In conclusion, this paper explores the difficulties related to uncertainty in the Markowitz framework’s parameters, recognizing that assuming certainty in input parameters is not realistic. By thoroughly examining different methods, including Bayesian estimation with shrinkage techniques and an ambiguity aversion model, the study compares their performance with alternative strategies. The results show that considering uncertainty improves the expected performance of the Markowitz model. Specifically, using Ledoit–Wolf shrinkage consistently enhances both expected and real-life out-of-sample performance in a tangency setting. However, the paper points out that relying on expected performance as a predictor in tangency and mean-variance allocation scenarios may not be reliable. Moreover, the proposed expansion of the ambiguity aversion framework, taking into account how dependable the data arefor estimating parameters, shows promising outcomes, even with reduced shrinkage towards minimum-variance allocation. Notably, the research challenges the notion that extending the estimation period consistently enhances out-of-sample performance. Despite having competitive benchmark portfolios, the paper expresses valid concerns regarding the practicality and workability of the Markowitz framework and its extensions.


This research received no external funding.

Institutional Review Board Statement

Not applicable.

Informed Consent Statement

Not applicable.

Data Availability Statement

The data will be available upon reasonable request.

Conflicts of Interest

The author declares no conflict of interest.


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Figure 1. Efficient frontier and mean-variance-optimized allocations for γ = 1, 2.
Figure 1. Efficient frontier and mean-variance-optimized allocations for γ = 1, 2.
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Figure 2. Risk–return diagram depicting the minimum-variance portfolio.
Figure 2. Risk–return diagram depicting the minimum-variance portfolio.
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Figure 3. Risk–return diagram of two-fund combinations.
Figure 3. Risk–return diagram of two-fund combinations.
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Figure 4. Risk–return diagram including capital allocation line.
Figure 4. Risk–return diagram including capital allocation line.
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Figure 5. Annualized risk-free yield.
Figure 5. Annualized risk-free yield.
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Figure 6. Illustration of first estimation window and out-of-sample window.
Figure 6. Illustration of first estimation window and out-of-sample window.
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Figure 7. Expected CER; γ = 1; short sales allowed.
Figure 7. Expected CER; γ = 1; short sales allowed.
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Figure 8. Expected CER; γ = 1; short sales not allowed.
Figure 8. Expected CER; γ = 1; short sales not allowed.
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Table 1. Annualized μ -vector and Σ matrix of eight assets chosen.
Table 1. Annualized μ -vector and Σ matrix of eight assets chosen.
Variance Covariance   Matrix   of   Annualized   Returns   Σ
Asset 1Asset 2Asset 3Asset 4Asset 5Asset 6Asset 7Asset 8
Asset 12.30%6.81%3.03%2.36%2.32%1.79%2.71%3.60%2.02%
Asset 26.50%3.03%4.96%2.96%2.41%2.04%2.70%3.72%1.99%
Asset 38.22%2.36%2.96%3.35%2.01%1.75%2.44%2.88%1.85%
Asset 45.79%2.32%2.41%2.01%3.94%2.30%2.52%2.56%1.59%
Asset 56.64%1.79%2.04%1.75%2.30%2.40%2.10%2.10%1.21%
Asset 65.14%2.71%2.70%2.44%2.52%2.10%4.40%3.07%1.92%
Asset 76.15%3.60%3.72%2.88%2.56%2.10%3.07%5.14%2.13%
Asset 87.32%2.02%1.99%1.85%1.59%1.21%1.92%2.13%4.50%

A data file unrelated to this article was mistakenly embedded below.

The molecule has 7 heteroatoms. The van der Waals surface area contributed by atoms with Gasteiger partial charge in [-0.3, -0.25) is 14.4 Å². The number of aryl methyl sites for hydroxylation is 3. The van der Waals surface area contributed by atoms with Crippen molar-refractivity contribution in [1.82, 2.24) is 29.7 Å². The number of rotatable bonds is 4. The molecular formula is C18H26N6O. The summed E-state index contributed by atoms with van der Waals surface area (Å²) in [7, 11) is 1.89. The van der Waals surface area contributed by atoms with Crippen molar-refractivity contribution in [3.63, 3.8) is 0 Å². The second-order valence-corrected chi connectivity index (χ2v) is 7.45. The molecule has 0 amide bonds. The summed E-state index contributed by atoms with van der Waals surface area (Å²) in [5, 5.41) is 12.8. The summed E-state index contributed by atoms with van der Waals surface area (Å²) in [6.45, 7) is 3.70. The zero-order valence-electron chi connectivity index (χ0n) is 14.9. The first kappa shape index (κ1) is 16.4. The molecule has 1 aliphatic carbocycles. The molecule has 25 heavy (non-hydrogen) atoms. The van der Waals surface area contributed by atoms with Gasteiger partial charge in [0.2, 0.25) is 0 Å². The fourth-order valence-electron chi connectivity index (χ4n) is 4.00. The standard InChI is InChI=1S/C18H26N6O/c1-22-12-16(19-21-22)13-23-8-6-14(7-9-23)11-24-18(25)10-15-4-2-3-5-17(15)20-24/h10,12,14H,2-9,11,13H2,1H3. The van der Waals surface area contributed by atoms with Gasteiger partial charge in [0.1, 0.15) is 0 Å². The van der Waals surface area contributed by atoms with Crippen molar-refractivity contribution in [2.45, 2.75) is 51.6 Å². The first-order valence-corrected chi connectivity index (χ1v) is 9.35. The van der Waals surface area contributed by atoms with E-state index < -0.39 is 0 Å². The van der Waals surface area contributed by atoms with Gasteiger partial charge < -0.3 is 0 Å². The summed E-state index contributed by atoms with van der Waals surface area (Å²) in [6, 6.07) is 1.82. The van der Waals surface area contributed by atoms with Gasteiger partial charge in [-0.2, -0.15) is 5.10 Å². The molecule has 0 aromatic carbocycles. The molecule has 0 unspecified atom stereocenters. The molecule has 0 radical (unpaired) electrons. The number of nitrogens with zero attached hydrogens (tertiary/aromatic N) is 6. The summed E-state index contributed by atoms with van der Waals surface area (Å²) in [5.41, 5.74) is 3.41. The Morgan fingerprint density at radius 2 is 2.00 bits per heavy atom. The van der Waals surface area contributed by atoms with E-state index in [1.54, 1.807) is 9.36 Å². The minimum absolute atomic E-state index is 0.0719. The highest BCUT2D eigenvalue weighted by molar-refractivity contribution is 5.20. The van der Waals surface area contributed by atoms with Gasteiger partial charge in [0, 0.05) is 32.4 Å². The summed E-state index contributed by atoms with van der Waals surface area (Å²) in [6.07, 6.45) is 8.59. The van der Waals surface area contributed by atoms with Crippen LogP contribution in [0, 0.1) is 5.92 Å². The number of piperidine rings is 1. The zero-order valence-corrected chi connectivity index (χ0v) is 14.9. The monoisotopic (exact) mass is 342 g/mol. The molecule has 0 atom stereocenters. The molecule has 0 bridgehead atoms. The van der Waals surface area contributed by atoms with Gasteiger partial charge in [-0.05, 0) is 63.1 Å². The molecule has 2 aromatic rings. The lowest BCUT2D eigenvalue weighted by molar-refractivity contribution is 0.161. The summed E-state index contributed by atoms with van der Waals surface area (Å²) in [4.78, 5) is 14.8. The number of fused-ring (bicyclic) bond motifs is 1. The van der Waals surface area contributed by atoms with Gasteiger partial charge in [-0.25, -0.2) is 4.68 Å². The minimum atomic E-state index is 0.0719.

Table 2. Asset allocation in a one-fund setting.
Table 2. Asset allocation in a one-fund setting.
Asset i12345678
π i , γ = 1 −92.35%−27.61%173.13%−32.26%96.97%75.67%12.57%45.22%
π i , γ = 2 −43.50%−15.75%97.92%−17.70%82.01%−38.93%1.91%33.83%
Table 3. Portfolio characteristics in a one-fund setting.
Table 3. Portfolio characteristics in a one-fund setting.
γ = 1 γ = 2
E [ r ] 15.07%11.05%
σ 31.71%20.04%
Table 4. Minimum-variance portfolio weights.
Table 4. Minimum-variance portfolio weights.
Asset i12345678
π i 5.35%−3.90%22.72%−2.74%67.05%−2.19%−8.74%22.74%
Table 5. Tangency portfolio weights π t a n .
Table 5. Tangency portfolio weights π t a n .
Asset i12345678
π i −83.74%−25.52%159.87%−29.66%94.34%−69.19%10.69%43.22%
Table 6. Optimal two-fund allocation for γ = 1, 2.
Table 6. Optimal two-fund allocation for γ = 1, 2.
γ = 1 γ = 2
ω p 109.66%54.83%
E [ r ] 15.29%10.06%
σ p 32.34%16.17%
Table 7. Indices considered for analysis.
Table 7. Indices considered for analysis.
Table 8. Summary statistics of return series data used.
Table 8. Summary statistics of return series data used.
Asset μ ^ σ ^ MinMaxSkewKurtosis
Table 9. Shapiro–Wilk test statistics and p-values; main dataset.
Table 9. Shapiro–Wilk test statistics and p-values; main dataset.
All Assets0.96612.5E-33YES
Table 10. Σ * and μ * annualized figures.
Table 10. Σ * and μ * annualized figures.
μ * 2.30%6.50%8.22%5.79%6.64%5.14%6.15%7.32%6.25%
Table 11. Expected monthly CER γ = 1; short sales allowed.
Table 11. Expected monthly CER γ = 1; short sales allowed.
Estimation Window Length T
Utility-Optimized Portfolios48607296120
Certain Tangency0.855%0.855%0.855%0.855%0.855%
GUW  ε  = 0.5−0.966%−0.528%−0.233%0.016%0.016%
GUW  ε  = 10.137%0.251%0.336%0.401%0.443%
GUW  ε  = 1.50.397%0.434%0.466%0.491%0.508%
GUW  ε  = 20.462%0.482%0.500%0.515%0.526%
GUW  ε  = 30.493%0.504%0.517%0.526%0.534%
GUW ext.0.433%0.438%0.452%0.457%0.466%
TF—Kan Zhou−1.016%−0.704%−0.475%−0.227%−0.064%
Benchmark Portfolios
LPM (6.2%)0.436%0.434%0.430%0.430%0.402%
Table 12. Expected monthly CER γ = 1; no short sales.
Table 12. Expected monthly CER γ = 1; no short sales.
Estimation Window Length T
Utility-Optimized Portfolios48607296120
Certain Tangency0.555%0.555%0.555%0.555%0.555%
GUW  ε  = 0.50.5 0.444%0.448%0.452%0.457%0.462%
GUW  ε  = 11 0.457%0.460%0.463%0.469%0.473%
GUW  ε  = 1.51.5 0.463%0.466%0.470%0.474%0.478%
GUW  ε  = 22 0.466%0.470%0.473%0.478%0.482%
GUW  ε  = 33 0.471%0.474%0.478%0.482%0.485%
GUW ext.0.462%0.464%0.466%0.469%0.472%
TF—Kan Zhou-----
Benchmark Portfolios
LPM (6.2%)0.372%0.362%0.346%0.323%0.306%
Table 13. Expected monthly CER varying γ ; T = 60 ; short sales allowed.
Table 13. Expected monthly CER varying γ ; T = 60 ; short sales allowed.
Risk Aversion Coefficient γ
Utility-Optimized Portfolios0.
Certain Tangency1.320%0.855%0.700%0.622%0.545%
GUW  ε  = 0.5−1.339%−0.528%−0.307%−0.230%−0.074%
GUW  ε  = 10.203%0.251%0.219%0.174%0.136%
GUW  ε  = 1.50.518%0.434%0.361%0.295%0.213%
GUW  ε  = 20.564%0.482%0.409%0.343%0.249%
GUW  ε  = 30.573%0.504%0.440%0.378%0.281%
GUW ext.0.533%0.438%0.360%0.291%0.192%
TF—Kan Zhou−1.798%−0.704%−0.340%−0.158%0.025%
Benchmark Portfolios
LPM (6.2%)0.500%0.434%0.367%0.300%0.166%
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Kanaparthi, V.K. Navigating Uncertainty: Enhancing Markowitz Asset Allocation Strategies through Out-of-Sample Analysis. FinTech 2024, 3, 151-172.

AMA Style

Kanaparthi VK. Navigating Uncertainty: Enhancing Markowitz Asset Allocation Strategies through Out-of-Sample Analysis. FinTech. 2024; 3(1):151-172.

Chicago/Turabian Style

Kanaparthi, Vijaya Krishna. 2024. "Navigating Uncertainty: Enhancing Markowitz Asset Allocation Strategies through Out-of-Sample Analysis" FinTech 3, no. 1: 151-172.